« Reply #7 on: July 11, 2018, 08:24:16 PM »
I want to second shaving (or heavily trimming) your armpits. It helps with hygiene.
Plenty of macho swimmers do it.

Offline Derron

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Re: using bleach as an antiperspirant
« Reply #8 on: July 11, 2018, 09:00:40 PM »
swimmers not just shave their armpits ... they also shave legs, arms ... as it decreases friction.


@ shaving arm pits
Of course this will not work nicely with your bleach - as it will hurt here and there (when shaved shortly before). It will feel like if you put some BBQ coals to your arm pits :-)


bye
Ron

Offline Kryzon

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Re: using bleach as an antiperspirant
« Reply #9 on: July 12, 2018, 07:30:22 PM »
Well, he could use an electric body-hair trimmer (they say it's "for any areas from the neck down", including groin), it should cut to a very small size but avoid the rashes or itching that a razor would cause. Like afternoon beard

Offline meems

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Re: using bleach as an antiperspirant
« Reply #10 on: July 12, 2018, 09:19:36 PM »
>Well, he could use an electric body-hair trimmer

done it, I'm trying a whole bag of new ideas to combat this heatwave. It's working. I know because I can smell other peoples BO at a distance, which is something that can't be done if the smeller has BO himself.

Offline Naughty Alien

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Offline peteswansen

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Re: using bleach as an antiperspirant
« Reply #12 on: July 13, 2018, 06:43:34 PM »
Gillette Cool Wave or Arctic Ice bro......   pretty sure they have it in UK.....  it is so far in my life the best solution....   :) ;) :D ;D :o :))

Offline RemiD

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Re: using bleach as an antiperspirant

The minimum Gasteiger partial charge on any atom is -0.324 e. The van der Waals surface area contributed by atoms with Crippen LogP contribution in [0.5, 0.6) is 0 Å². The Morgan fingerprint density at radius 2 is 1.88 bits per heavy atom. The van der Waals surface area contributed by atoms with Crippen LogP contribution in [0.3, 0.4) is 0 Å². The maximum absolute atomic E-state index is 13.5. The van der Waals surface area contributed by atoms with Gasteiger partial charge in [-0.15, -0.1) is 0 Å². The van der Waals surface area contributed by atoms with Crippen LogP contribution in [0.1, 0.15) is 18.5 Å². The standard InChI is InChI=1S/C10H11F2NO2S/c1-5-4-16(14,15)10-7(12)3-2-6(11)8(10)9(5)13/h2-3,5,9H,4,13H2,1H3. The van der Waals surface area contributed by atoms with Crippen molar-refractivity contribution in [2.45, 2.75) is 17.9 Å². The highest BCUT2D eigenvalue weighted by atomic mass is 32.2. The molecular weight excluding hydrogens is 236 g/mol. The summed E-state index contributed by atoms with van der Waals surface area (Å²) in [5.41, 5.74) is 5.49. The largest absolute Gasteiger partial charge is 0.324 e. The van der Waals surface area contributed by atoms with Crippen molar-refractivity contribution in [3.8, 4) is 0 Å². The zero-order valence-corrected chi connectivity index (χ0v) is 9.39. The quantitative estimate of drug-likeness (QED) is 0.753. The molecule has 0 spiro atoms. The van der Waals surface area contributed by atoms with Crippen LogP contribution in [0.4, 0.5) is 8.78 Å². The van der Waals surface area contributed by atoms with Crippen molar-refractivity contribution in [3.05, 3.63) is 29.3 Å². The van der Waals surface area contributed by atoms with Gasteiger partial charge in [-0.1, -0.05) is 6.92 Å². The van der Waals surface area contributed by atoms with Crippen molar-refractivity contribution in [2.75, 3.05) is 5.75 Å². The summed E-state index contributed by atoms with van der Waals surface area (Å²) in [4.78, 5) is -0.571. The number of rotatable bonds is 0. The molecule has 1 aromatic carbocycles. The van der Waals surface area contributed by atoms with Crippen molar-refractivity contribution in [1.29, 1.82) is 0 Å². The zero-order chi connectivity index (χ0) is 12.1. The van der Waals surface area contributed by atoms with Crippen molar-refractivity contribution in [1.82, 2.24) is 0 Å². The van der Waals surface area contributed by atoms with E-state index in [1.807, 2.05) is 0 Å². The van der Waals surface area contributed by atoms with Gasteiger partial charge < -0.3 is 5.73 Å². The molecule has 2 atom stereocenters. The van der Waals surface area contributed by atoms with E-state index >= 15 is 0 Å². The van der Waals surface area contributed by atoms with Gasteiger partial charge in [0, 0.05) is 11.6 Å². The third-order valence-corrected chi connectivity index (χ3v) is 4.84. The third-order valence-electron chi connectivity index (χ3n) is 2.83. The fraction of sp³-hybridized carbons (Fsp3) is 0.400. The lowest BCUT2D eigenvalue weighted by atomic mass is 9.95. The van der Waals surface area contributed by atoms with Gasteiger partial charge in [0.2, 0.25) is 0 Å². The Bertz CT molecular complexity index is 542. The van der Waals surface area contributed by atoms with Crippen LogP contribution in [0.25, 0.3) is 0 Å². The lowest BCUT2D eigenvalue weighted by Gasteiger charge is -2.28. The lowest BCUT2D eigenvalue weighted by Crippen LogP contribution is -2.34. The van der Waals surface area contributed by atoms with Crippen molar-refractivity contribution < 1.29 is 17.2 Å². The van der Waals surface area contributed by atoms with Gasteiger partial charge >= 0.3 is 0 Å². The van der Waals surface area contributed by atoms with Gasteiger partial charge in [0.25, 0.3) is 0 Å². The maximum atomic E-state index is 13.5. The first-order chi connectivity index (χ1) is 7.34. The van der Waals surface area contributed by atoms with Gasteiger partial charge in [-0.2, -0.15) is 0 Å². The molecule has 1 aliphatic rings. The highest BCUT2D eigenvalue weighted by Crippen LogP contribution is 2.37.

« Reply #13 on: July 13, 2018, 08:23:21 PM »
@meems>>there is a "natural" mix which is very efficient against bad odors caused by perspiration (the odor is really caused by the reproduction / secretions of bacterias in wet warm dark areas (armpits, feet / shoes) ) :
flower water or pure water (90%) + sodium bicarbonate powder (10%)
mix it in a spray bottle and then spray it !!!

it works for the armpits and for the feet / shoes.

However if you eat rotten crap, you will perspire some of these odors (a good example is garlic), i am talking about limiting the odors / burning caused by bacterias.

Try it, it is cheap...

Offline cpsmith0191

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Re: using bleach as an antiperspirant
« Reply #14 on: July 13, 2018, 09:56:48 PM »
Is it the heat or is it a generational thing, as kids we had a bath once a week (shared when we were young) with a cold wash between times. Nowadays it's a shower a day, with additional showers after heavy work (long bike rides). No deodorant and no scents, we are humans (animals) we are suppose to smell. As for BLEACH on the human body, no way is that good for you. Maybe try altering diet as suggested if your smell bothers you, the operative word being you. Remember just as some dirt is good for you, some bacteria are your friend. Animals have evolved with it and need it to survive. Have fun and try to stand in the shade for a bit...